This is the first Veteran's Day after my father's death earlier this year. Dad served in the Navy during the late 1960's to the early 1970's as a bombardier navigator with VA-65. VA-65 flew A-6 bombers. He had two tours the first in the South China Sea on the aircraft carrier Kitty Hawk. The second in the Mediterranean Sea on the Independance.
Dad joined the Navy voluntarily after college and was accepted into the flight training program. I was born at the Pensacola Naval Air Station while he was in flight training in Georgia. He told me he celebrated with his fellow trainees all night and then flew back to see me.
Last year I recovered dozens of letters Dad sent Mom from the ship. These letters gave me more insight into Dad's war experience than he ever cared to talk about when I was older. I want to share part of a letter he sent my mom the day after my second birthday. Dad was in the South China Sea on the tail end of the cruise.
Dad goes on to write:
I wrote you that our magic carpet ride request had been turned down. The way it was explained to me, 'magic carpet' for flight crews was instituted when pilots were being shot down left and left and right over the North, and was for surviving crews who had to come back shortly to the war again. Since that isn't the case anymore, apparently the powers-that-be feel the expenditure is no longer justified. Anyway, everyone will be riding the ship back - 13 aweful days from from Cubi Pt. to San Diego with no stops en route. We'll arrive San Diego on the 4th or 5th, but will be flying some of our aircraft off on the 2nd or 3rd, to fly directly to Oceana. I will likely not be among these, since my pilot has only been out here 2 months. The rest of our birds will be craned off in San Diego including the six Marine A-6's we have to take back to Norfolk. So chances are good I'll arrive by A-6 at NAS Norfolk about the 6th or 7th, although, of course, nothing is firm yet.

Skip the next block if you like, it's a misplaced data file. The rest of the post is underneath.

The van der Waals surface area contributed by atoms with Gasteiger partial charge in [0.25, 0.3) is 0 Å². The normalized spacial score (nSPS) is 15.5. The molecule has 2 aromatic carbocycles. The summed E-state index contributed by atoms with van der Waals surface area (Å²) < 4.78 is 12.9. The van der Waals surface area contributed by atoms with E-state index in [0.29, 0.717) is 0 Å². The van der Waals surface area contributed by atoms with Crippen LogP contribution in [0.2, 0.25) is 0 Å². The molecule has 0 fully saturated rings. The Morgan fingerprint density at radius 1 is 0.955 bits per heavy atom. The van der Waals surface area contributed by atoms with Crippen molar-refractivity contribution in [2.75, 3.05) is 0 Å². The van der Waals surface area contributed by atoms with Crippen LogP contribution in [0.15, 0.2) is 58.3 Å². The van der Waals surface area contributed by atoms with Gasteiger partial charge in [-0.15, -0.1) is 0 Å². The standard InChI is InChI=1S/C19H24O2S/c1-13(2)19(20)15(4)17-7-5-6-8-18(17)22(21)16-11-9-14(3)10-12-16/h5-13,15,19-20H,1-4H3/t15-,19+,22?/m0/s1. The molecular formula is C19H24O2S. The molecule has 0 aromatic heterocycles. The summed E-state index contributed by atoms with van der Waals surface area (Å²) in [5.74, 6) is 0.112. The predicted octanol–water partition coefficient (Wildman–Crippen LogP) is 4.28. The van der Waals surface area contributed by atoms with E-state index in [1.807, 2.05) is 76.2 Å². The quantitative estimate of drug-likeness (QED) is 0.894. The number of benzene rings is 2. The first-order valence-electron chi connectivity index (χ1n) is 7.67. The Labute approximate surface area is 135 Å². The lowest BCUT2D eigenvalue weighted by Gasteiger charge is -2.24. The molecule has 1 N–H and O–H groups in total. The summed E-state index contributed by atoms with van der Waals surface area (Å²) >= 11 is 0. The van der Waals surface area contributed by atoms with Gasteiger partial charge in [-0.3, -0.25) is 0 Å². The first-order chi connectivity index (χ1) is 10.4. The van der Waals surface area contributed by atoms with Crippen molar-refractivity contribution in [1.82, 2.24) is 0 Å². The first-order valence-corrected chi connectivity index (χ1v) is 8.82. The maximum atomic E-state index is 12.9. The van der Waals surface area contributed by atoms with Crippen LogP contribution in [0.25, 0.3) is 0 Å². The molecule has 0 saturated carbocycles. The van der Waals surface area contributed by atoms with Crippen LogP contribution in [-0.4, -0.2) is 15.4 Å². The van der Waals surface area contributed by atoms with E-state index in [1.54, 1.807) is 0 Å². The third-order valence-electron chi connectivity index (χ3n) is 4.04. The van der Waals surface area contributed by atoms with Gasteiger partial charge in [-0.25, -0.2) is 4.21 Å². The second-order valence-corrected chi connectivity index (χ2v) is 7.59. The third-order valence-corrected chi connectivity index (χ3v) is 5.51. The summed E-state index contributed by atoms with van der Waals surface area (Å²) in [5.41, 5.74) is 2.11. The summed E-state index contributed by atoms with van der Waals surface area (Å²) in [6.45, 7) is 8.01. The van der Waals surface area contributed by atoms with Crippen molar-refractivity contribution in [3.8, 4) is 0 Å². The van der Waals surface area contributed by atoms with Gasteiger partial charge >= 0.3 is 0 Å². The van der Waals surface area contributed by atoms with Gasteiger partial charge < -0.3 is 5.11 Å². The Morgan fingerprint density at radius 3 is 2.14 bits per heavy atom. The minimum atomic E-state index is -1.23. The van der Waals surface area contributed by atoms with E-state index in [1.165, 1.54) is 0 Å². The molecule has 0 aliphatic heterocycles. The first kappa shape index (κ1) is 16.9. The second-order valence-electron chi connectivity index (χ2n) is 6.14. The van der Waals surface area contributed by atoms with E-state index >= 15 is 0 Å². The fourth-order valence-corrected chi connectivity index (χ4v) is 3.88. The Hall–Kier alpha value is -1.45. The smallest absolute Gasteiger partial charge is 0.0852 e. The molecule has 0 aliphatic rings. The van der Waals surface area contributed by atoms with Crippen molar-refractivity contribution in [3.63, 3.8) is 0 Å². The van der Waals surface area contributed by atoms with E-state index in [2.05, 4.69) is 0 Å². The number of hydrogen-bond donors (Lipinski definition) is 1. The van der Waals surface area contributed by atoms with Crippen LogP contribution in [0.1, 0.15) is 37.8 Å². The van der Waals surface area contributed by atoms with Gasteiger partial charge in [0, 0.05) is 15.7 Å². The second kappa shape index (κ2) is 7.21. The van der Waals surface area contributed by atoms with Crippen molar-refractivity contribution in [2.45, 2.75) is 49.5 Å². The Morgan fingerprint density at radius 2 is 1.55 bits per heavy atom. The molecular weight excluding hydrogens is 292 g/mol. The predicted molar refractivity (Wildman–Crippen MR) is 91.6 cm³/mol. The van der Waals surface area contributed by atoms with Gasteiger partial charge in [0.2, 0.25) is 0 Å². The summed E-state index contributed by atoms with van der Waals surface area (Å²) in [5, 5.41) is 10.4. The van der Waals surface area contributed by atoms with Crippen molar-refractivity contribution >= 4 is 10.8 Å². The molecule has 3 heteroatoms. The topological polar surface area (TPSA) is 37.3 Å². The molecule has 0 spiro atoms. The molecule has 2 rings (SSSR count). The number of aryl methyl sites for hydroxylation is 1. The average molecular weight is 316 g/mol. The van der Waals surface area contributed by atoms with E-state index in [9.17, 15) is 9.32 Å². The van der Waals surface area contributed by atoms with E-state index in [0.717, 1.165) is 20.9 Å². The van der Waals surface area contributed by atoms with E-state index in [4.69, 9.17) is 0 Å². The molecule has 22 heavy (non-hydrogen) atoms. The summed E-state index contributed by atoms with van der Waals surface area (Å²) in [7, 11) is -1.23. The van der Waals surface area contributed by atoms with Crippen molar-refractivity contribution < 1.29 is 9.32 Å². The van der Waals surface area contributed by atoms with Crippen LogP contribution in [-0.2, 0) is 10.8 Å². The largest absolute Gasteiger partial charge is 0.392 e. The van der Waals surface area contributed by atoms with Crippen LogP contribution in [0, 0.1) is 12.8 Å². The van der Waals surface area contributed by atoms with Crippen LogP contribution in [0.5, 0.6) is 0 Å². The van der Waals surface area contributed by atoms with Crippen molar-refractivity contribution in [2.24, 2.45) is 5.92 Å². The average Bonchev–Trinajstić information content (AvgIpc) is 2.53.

This morning early we lost another A-7 and pilot. He was only an aquaintance of mine, but it was quite a shock, since he flew into the water near the ship on an approach, with no indication of any difficulty.
I've been flying every day lately. I won my fifth Air Medal recently, which really doesn't mean a damn thing. I've also been nominated with Rick for a Navy Commendation Medal, for a hop we flew last April.
There is absolutely nothing left of the air war over here now, which is a good sign. We're flying fewer sorties and dropping less bombs, still on nothing. NVN infiltration has dropped to almost zero. Perhaps the end is finally in sight; it's something to pray for. (The above is highly confidential , by the way).
I am proud of Lt. Terrell S. Plantinga's service during the Navy. He took his job seriously and was very good at it. That's the way he lived his life.